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Australian National Park uses recycled ink cartridges to refurbish bike path


simpsonsgaprecycledbridge Australian National Park uses recycled ink cartridges to refurbish bike path

One of Central Australia’s most popular tourist spots, the Simpsons Gap Bike Path in West MacDonnell National Park now sports a new look – it’s made of recycled ink cartridges!

This 18 km bike path’s new 100 meter long path and replacement bridge should last longer and were more economical to build than a regular timber bridge.The Northern Territory Government spent $130,000 upgrading the bike path. Another terrific innovative way to recycle, don’t you think? But what do they do with all that toner?

`Here at Simpsons Gap repairs and upgrades to the Bike Path Bridge are now complete, leaving us a safer bridge for riders and a great natural aesthetic. In keeping with our government’s commitment to sustainable development, the bridge is made from recycled plastic decking or Replas, saving landfill, trees and ensuring a longer life with less maintenance.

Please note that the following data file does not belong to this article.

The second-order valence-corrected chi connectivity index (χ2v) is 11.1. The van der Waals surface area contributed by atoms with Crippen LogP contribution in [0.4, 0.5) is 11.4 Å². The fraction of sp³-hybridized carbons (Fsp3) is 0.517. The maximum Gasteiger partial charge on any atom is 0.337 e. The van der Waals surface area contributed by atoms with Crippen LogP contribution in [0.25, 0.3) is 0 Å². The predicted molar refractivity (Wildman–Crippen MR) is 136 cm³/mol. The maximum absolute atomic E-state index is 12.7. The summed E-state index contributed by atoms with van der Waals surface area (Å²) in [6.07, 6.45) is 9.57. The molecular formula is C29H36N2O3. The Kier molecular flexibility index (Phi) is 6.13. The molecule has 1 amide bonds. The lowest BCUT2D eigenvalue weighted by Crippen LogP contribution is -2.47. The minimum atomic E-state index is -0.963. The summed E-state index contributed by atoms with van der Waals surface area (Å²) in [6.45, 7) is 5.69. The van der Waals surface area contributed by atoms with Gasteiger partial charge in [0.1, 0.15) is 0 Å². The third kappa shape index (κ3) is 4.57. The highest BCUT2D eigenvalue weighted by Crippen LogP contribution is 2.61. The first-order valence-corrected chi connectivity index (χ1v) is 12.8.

Australian National Park uses recycled ink cartridges to refurbish bike path

Debra Atlas is a freelance environmental writer and eco-enthusiast based in Northern California, and is the Red Ferret’s Ecological Editor. Debra looks for the upside of eco-change – what’s positive, making a difference. She hunts down those interesting things cooked up by creative minds, especially if they’re strange and eccentric.

Debra Atlas – who has written posts on The Red Ferret Journal.



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